ICE Arrested More Than 280 Immigrants In A Texas Raid, The Largest Worksite Sweep In A Decade
The arrests are part of the Trump administration’s renewed focus on cracking down on businesses suspected of employing undocumented workers.
US immigration agents arrested more than 280 suspected unauthorized employees Wednesday in a raid on a phone equipment repair business in Texas, the largest such sweep at a single worksite in more than a decade, officials said.
Agents from the Immigration and Customs Enforcement’s Homeland Security Investigations division made the arrests after serving search warrants at CVE Technology Group and four of its staffing companies in Allen, a Dallas suburb. Authorities said the operation was part of an ongoing criminal investigation and that they were acting on tips that the company may have knowingly hired workers with fake documents.
The arrests Wednesday are part of the Trump administration’s renewed focus on cracking down on businesses suspected of employing undocumented workers. ICE officials have said that employers who hire undocumented workers gain an “unfair advantage” over others and take jobs from US citizens and legal residents.
In the last fiscal year, ICE agents made nearly 10 times as many immigration arrests at workplaces than they did in the previous fiscal year. In August 2018, ICE agents in Texas arrested 160 undocumented workers at a trailer manufacturer.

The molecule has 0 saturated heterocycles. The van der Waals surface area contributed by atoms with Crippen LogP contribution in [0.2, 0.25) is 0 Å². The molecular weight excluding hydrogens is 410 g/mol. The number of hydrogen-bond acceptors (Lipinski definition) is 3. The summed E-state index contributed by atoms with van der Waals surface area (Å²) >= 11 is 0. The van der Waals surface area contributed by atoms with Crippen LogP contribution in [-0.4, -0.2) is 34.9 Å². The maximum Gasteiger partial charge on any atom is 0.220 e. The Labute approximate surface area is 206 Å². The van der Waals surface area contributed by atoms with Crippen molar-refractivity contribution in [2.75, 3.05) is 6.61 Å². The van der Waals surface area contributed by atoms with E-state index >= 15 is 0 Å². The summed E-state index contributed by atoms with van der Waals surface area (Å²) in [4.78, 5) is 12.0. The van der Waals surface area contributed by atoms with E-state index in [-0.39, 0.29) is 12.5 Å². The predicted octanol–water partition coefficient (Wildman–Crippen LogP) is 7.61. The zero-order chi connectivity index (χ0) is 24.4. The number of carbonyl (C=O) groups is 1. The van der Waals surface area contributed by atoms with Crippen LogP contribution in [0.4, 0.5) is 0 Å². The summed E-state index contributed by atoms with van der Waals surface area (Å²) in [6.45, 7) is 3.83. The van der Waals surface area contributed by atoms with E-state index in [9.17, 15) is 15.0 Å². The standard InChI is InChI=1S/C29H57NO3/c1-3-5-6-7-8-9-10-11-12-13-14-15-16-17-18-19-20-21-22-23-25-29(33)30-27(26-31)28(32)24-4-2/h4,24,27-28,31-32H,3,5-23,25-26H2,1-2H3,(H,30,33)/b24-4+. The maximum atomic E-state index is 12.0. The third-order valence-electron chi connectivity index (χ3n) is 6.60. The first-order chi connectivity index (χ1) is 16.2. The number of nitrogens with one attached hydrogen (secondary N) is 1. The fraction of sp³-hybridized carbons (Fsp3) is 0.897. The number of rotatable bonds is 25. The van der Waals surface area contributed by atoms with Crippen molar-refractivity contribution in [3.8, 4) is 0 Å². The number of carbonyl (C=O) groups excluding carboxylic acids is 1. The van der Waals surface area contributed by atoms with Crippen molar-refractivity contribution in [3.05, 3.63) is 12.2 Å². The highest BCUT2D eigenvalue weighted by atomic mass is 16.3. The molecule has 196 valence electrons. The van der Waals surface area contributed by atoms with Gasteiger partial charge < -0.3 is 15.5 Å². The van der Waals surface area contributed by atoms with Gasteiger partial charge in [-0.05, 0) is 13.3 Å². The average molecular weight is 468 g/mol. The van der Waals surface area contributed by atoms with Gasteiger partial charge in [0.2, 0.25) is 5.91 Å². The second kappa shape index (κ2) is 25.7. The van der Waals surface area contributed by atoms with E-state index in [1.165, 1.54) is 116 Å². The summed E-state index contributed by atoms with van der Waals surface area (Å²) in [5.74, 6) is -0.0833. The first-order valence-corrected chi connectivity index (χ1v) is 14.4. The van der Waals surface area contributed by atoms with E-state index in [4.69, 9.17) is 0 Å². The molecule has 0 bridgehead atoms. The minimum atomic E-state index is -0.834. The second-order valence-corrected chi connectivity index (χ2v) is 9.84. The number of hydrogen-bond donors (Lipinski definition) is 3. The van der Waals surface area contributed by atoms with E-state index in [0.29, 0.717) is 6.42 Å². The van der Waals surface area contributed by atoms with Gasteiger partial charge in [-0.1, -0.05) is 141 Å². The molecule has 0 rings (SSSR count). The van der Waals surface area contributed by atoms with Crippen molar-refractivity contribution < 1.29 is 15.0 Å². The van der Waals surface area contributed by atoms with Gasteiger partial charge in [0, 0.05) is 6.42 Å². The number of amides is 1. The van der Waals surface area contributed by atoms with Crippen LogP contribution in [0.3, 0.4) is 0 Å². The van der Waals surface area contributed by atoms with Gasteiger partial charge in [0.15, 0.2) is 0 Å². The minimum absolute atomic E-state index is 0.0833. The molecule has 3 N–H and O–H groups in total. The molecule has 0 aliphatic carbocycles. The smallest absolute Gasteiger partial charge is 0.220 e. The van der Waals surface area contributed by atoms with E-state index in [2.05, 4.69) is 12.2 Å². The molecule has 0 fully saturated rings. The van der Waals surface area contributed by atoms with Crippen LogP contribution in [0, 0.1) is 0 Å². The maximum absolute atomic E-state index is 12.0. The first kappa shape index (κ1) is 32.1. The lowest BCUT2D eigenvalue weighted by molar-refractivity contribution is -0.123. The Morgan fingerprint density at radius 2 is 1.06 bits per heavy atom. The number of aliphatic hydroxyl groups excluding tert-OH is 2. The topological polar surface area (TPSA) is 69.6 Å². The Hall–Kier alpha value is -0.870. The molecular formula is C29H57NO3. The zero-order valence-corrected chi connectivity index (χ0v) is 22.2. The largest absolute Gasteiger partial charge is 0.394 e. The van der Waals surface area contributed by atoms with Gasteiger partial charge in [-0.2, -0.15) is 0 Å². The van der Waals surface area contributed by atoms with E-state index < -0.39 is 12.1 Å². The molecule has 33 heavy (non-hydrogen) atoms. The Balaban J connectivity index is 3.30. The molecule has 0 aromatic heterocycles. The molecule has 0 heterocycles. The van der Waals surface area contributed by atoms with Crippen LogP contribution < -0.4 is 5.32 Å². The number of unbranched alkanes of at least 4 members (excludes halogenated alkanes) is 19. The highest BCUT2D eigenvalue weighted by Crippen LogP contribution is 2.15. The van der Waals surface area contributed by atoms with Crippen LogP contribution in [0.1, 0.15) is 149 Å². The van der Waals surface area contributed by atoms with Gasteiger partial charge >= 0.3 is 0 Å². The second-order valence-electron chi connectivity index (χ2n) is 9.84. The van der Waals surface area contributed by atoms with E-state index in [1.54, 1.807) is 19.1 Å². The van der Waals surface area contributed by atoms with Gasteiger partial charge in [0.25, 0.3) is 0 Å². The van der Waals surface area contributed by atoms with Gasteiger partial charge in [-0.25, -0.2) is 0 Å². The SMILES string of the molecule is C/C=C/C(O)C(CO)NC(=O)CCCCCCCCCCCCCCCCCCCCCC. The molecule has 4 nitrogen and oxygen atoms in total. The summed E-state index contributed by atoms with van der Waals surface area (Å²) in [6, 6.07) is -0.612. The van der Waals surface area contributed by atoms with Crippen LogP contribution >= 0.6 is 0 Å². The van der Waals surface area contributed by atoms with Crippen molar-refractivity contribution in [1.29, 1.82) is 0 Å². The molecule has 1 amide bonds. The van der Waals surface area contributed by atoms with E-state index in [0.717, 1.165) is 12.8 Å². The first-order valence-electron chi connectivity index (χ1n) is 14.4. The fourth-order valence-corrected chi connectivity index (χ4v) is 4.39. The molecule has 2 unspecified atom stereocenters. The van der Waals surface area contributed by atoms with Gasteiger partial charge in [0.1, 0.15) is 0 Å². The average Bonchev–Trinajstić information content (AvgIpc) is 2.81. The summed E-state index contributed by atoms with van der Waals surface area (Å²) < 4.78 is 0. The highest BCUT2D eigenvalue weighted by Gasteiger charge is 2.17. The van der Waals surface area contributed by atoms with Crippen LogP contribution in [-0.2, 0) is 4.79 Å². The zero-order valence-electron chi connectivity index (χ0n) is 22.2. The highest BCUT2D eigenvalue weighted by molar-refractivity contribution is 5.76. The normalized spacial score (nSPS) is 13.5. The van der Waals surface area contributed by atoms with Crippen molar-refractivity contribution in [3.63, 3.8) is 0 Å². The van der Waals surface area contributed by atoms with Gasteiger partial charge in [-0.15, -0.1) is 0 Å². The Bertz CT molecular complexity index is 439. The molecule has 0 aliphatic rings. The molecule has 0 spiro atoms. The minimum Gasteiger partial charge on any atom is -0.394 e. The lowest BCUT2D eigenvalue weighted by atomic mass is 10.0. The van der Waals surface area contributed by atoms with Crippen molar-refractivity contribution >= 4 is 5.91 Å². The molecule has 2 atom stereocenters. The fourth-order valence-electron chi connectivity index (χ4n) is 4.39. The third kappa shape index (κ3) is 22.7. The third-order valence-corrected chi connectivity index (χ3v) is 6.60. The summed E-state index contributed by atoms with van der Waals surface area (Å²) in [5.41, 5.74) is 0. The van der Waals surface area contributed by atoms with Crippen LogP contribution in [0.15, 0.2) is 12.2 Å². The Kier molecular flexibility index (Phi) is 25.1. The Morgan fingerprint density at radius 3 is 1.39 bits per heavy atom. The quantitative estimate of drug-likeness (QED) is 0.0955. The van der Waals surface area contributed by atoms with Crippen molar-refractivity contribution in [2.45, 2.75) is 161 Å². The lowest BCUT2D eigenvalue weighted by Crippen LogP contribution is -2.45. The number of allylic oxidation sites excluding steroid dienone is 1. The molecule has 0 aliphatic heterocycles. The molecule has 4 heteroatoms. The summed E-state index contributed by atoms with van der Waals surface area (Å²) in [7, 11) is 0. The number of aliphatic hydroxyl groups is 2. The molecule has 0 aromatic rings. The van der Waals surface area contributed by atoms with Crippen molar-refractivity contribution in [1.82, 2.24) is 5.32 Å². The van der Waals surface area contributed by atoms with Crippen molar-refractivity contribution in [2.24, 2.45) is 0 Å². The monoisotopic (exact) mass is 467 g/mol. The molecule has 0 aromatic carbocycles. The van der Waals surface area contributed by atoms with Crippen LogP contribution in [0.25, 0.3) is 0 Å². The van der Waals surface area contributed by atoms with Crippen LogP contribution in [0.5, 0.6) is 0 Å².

John Sandweg, former acting director of ICE during the Obama administration, said such a large number of individuals being arrested would add further strain to an already overwhelmed immigration system. Immigration courts have a backlog of hundreds of thousands of deportation cases, detention capacity has been limited, and resources continue to be focused on the flows of migrants coming to the border.
“This is not the kind of place where you’re going to find public safety threats or those threatening the integrity of the border, and while I certainly support robust enforcement against employers who cheat, the focus of limited immigration resources on people who may not pose a public safety threat is a waste of resources,” he said.
Such raids were once more common. ICE agents arrested nearly 400 workers at a meat processing plant in Postville, Iowa, in May 2008, the last operation that netted more arrests at a single worksite. The Obama administration, however, cut back on large sweeps.
“Businesses that knowingly hire illegal aliens create an unfair advantage over their competing businesses,” said Katrina W. Berger, special agent in charge of HSI’s Dallas field office. “In addition, they take jobs away from U.S. citizens and legal residents, and they create an atmosphere poised for exploiting their illegal workforce.”
Advocates, such as Farheen Siddiqi, a senior staff attorney with RAICES, which provides legal services to immigrants, said the raid would have a devastating impact on community members.
“There are many families that are impacted by this,” she said, noting that she witnessed children standing outside, near the site of Wednesday’s raid. “They were feeling helpless.”
When buses transporting the arrested immigrants departed the office parking lot, families at the scene grew even more distraught, Siddiqi said.
“It was a really disheartening situation,” she said. “They were in shock. They were asking, ‘what do I do?’”